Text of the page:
3. if you want a subtree of your site to look different than the parent of that subtree, you can put a subsite there and adjust the theming parameters.

4. if you want the whole site to look different, you can either alter files in openacs-default-theme to suit, or you can make a copy of openacs-default-theme and adjust the main site's theming parameters so they point at your new theme and then edit the files in the copy.

In my case, I notice the site-node map which can tie domain names to subsites, and also notice that if I do a site that way, I might want to theme it separately, so my app extends subsite, and it has its copy of openacs-default-theme.

Posted by Jim Lynch on

I noticed a couple things about openacs-default-theme...

First, in tcl/apm-callback-procs.tcl, the func in there called openacs_default_theme::install::after_install and at the ehd it sets some default settings. When I xopy the package, these settings cause the defaults to point at the copied package.

Second, openacs-default-theme (and all its copies) doesn't have a complete copy of the theme, for example blank-master and some stuff related to lists and forms.

Should I create a new theme package, which is the one copied by my script, which has all the files in the theme, and does not have the default settings when the package is installed?

Any other comments you might have on this?


Hi Jim,

1. In your copy of openacs-default-theme, rename the function to something like my_new_theme::install::after_install and find/replace this function throughout the package copy. There are also some calls within this function that need to be updated before installing the package.

2. blank-master should only exist in one place for the whole instance, so its absence in the theme is by design. Your own templates combine with the blank-master. See openacs-default-theme for an example. If you want to branch the css files for lists and forms, places them in my_new_theme/www/resources/styles and add the path in your ThemeCSS theme package parameters. Alternate form templates can be placed in the theme and referred to in the formtemplate tag as style=/path/to/template.

Yes, once you have copied and updated openacs-default-theme, you will definitely want to install this new package.

If you need an example of a customised theme package, let me know.


Posted by Jim Lynch on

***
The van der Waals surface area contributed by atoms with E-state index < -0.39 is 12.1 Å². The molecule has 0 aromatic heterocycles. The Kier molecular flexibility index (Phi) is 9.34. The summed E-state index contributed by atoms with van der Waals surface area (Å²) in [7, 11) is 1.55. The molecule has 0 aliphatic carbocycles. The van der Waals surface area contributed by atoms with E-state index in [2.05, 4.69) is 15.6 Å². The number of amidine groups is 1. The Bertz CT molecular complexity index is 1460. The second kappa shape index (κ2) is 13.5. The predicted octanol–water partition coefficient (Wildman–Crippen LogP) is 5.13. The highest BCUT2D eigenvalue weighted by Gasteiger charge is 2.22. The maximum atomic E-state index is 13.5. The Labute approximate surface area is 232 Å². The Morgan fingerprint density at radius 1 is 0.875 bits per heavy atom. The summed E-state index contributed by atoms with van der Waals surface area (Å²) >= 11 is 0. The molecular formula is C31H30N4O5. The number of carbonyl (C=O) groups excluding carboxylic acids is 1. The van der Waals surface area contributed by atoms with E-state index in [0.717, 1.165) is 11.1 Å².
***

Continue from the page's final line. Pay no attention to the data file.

Heya Ryan!

the script I wrote is already doing (1), and also making sure package key, pretty name and pretty plural are unique within the openacs instance. It uses an xml parser (tdom) on the .info file, and it reads that file, finds the stuff that matches the old package name (likely and currently only openacs-default-theme) and replaces it in the tdom tree, which I then write back out.

Please check it out, a reference to the git repo is in this thread somewhere. I have tested packages copied by my script, and they are working fine; the default setter in the callback being a minor inconvenience and I want input to see if other people think it's not so minor.

About (2), on blank-master, I was thinking that since it contains the outer stuff (doctype and <html ...> ... </html>) one could be motivated to alter it as newer versions of html may require different things, and I may be motivated to preserve the original.

Yes! I would love to see a theme! I am also interested in documenting the existing css classes in a refcard-like format.




Thank you very much. That is exactly the explanation I needed.


Posted by Jim Lynch on
You're welcome; I wanted to go out one level and cover the material and do so in a way that would let you do whatever you wanted
Posted by Dave Bauer on
For CSS I suggest throwing out everything except the forms and list CSS.

Use something like (there are plenty of other HTML5/CSS frameworks). I did this on my latest theme and its great!

Posted by Dave Bauer on
For acs-subsite, basically I put the entire web site under acs-subsite.

For example, for a simple web application, I'd put all the custom user interaction under my new subsite package and extend or override any subsite features to make them simpler or more specific for my application.

OR for a complex web site, I might have many subsites all with different descendant subsite types. In this case each sub-application has its own set of users etc so using a subsite makes sense. Again everything is put into the subsite derived package.

I generally don't use any existing application packages as they all contain too many assumptions or are just a huge set of switches which makes it very difficult to meet precise demanding user requirements. I just build all new data collection forms and displays and lists using the existing core features. It is kind of hard to explain in a forum post :) This mainly is due to the extremely unique requirements of my remaining OpenACS users.